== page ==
It is important that we develop an attitude of gratitude for many reasons. Practicing gratitude will improve our emotional health as well providing other health benefits as well. The following article was written as I was thinking about Thanksgiving and the real meaning of “thanks-giving.”
As people across the country gathered this week to celebrate Thanksgiving, research is proving that cultivating an attitude of gratitude and expressing those feelings every day can rewire your emotional system as well as provide other benefits that are nothing short of amazing.
Psychologists and researchers agree that being in a state of gratitude is like hitting the re-set button on your entire emotional system. Michael McCullough, a University of Miami psychology professor, says “When you are stopping and counting your blessings, you are sort of hijacking your emotional system.” Your brain chemistry changes and you feel an enhanced sense of emotional well-being and are able to see everything in a more positive frame. “It does make people happier,” says McCullough.
Gratitude derives from the Latin word “Gratus,” meaning pleasing and agreeable. Dr. Wayne Dyer defines the nature of gratitude as “the complete and full response of the human heart to everything in the Universe. It is an absence of feeling alienated or separate. It represents our full acknowledgment and appreciation of the energy flowing through all things, and brings gifts to us in the form of the fulfillment of our desires. Gratitude is the way we experience the world with love rather than judgment.”
When we are grateful, we acknowledge that nothing is to be taken for granted, and that we are connected to all things everywhere. We feel complete, and see ourselves more clearly. By giving thanks we send out a form of loving energy to the world as well as to the Creative force in all things, reflecting our interconnectedness and allowing more of what we desire into our lives.
Being in a state of gratitude helps you focus on what you have, not what is missing, thereby reducing stress and allowing life to flow more easily. Robert Emmons, a University of California at Davis psychology professor has found that “Grateful people feel more alert, alive, interested, and enthusiastic. Gratitude also serves as a stress buffer, and grateful people are less likely to experience envy, anger, resentment, regret and other unpleasant states that produce stress.”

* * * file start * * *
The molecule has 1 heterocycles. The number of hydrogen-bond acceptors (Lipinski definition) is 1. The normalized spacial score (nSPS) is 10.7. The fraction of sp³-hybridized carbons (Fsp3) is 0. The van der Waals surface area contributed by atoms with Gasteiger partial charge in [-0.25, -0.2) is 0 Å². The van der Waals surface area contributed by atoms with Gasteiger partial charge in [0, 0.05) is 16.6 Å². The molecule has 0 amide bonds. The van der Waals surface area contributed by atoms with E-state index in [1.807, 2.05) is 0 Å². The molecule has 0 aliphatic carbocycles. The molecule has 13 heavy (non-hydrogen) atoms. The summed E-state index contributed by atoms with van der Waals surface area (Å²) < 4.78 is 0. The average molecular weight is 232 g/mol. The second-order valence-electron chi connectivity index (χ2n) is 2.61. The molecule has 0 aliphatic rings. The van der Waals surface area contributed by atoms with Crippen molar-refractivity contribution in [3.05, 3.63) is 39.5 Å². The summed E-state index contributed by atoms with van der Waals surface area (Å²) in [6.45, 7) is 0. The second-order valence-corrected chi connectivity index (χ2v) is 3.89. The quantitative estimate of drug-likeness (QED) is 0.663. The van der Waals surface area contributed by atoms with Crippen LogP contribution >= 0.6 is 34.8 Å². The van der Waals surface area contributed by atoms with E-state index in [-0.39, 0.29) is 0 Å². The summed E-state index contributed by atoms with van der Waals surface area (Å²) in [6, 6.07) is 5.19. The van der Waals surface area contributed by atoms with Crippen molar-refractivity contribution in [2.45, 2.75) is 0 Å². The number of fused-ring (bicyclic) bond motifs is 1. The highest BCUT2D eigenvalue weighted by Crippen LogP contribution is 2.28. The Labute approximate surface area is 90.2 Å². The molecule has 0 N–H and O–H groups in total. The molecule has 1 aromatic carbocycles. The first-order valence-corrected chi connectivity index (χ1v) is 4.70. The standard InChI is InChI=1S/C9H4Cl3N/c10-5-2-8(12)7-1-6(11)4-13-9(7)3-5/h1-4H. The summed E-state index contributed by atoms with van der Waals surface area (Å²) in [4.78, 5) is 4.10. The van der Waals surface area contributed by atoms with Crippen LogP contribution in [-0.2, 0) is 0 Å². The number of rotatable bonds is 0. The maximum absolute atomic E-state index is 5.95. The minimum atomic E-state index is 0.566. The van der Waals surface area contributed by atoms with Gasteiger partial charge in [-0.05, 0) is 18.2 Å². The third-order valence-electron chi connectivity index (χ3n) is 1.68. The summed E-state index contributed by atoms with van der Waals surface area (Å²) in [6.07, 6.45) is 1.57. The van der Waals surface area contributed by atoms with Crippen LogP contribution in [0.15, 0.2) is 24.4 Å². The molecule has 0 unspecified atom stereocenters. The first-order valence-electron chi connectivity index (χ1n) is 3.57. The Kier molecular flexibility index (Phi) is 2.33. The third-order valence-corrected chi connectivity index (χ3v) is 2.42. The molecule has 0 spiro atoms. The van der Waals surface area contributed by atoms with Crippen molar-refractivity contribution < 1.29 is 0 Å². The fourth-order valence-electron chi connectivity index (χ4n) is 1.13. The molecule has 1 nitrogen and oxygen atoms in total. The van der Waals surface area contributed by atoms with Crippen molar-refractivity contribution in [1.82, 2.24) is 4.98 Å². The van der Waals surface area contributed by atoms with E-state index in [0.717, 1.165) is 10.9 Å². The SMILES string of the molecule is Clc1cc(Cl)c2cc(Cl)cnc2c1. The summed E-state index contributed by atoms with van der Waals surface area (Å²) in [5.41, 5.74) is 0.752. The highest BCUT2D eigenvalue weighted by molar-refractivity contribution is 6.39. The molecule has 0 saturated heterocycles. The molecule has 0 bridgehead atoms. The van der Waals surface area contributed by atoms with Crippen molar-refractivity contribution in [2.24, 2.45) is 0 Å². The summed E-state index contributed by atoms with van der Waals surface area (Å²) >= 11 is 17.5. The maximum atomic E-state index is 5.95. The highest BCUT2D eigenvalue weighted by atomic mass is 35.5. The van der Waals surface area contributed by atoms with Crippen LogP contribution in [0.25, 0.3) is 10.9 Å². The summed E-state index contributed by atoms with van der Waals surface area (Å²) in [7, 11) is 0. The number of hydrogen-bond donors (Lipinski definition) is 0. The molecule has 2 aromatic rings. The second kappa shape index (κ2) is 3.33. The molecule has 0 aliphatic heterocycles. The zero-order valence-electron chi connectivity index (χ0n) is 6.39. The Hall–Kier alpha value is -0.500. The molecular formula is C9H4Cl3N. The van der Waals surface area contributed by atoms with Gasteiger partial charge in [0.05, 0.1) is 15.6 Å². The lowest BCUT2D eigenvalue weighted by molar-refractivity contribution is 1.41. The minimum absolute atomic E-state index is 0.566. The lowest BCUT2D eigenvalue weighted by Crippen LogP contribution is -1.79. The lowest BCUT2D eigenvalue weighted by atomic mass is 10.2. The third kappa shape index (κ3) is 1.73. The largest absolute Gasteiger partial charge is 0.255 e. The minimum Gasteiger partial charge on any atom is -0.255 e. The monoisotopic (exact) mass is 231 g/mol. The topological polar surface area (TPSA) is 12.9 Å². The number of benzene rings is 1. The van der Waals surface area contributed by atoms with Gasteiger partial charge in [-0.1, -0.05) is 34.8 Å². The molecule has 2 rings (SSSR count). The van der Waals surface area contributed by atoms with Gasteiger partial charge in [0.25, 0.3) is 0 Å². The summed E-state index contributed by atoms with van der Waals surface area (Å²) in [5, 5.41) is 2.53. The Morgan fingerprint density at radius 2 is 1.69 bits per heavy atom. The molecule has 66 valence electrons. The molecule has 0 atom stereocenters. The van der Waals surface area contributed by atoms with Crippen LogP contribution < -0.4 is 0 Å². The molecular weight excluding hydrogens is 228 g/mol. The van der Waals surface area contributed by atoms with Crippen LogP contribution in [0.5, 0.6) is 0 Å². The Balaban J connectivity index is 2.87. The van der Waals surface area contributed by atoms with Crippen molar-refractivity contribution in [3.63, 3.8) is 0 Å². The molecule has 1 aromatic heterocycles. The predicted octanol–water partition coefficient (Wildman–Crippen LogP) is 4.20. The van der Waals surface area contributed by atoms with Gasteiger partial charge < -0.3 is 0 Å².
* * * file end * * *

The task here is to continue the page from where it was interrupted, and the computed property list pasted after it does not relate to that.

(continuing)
There are many physiological benefits of gratitude as well. The Heartmath Institute has proven “that positive emotions such as gratitude create harmony in the heart’s rhythms and the nervous system. Other bodily functions sync up to this rhythm, which is called coherence. Coherence has many powerful and positive benefits such as increased mental clarity, creativity, resourcefulness, and functioning of the cortex is measurably improved.” The physiology of gratitude also allows for a deeper sense of peace and well-being, increased vitality, heightened perception and sensations, increased longevity, improved decision-making and problem solving, and better overall physical and emotional health.
The opposite is true, however, when you are in a state of “lack.” By focusing on what you don’t have, you are saying that you are not grateful for all that you do have and depreciate your life. You experience the world from judgment rather than from love. In essence, you are blocking your connection with life force which can lead to resentment, animosity, and negativity. These negative emotions can create “dis-ease,” resulting in physical and psychological illnesses.
Unfortunately, society as a whole tends to focus on the negatives in life. Americans are less happy today than they were several decades ago. Many people spend their energy creating what they don’t want in life through complaining, finding fault, and focusing on what is wrong. By focusing on negatives, a form of resistance is created which is detrimental to emotional well-being and serves to perpetuate the negative patterns all around.
By cultivating an attitude of gratitude, however, the resistance is eliminated and there is opportunity for positive growth and transformation. You begin to understand that you have control in your life and can change your life by changing your attitude and thoughts. You truly can “be the change you want to see in the world.” (Mahatma Gandhi)
But how do you cultivate an “attitude of gratitude?” It requires daily practice and attention to your thoughts, and you must genuinely feel the emotions, allowing them to radiate out from you. You cannot just be grateful one day a year and expect results. Focus on all that you are and all that you have, and always begin and end your days with gratitude and “thanks-giving.”
The more you practice, the easier it will become and you will find gratitude becoming a more prominent part of your thought processes. Remember, too, that gratitude is being thankful even when things don’t appear to be as we would want them to be. “Gratitude unlocks the fullness of life. It turns what we have into enough, and more. It turns denial into acceptance, chaos to order, confusion to clarity. It can turn a meal into a feast, a house into a home, and a stranger into a friend. Gratitude makes sense of our past, brings peace for today, and creates a vision for tomorrow.” (Melody Beattie)
Life is precious, so be grateful you are here to experience it.
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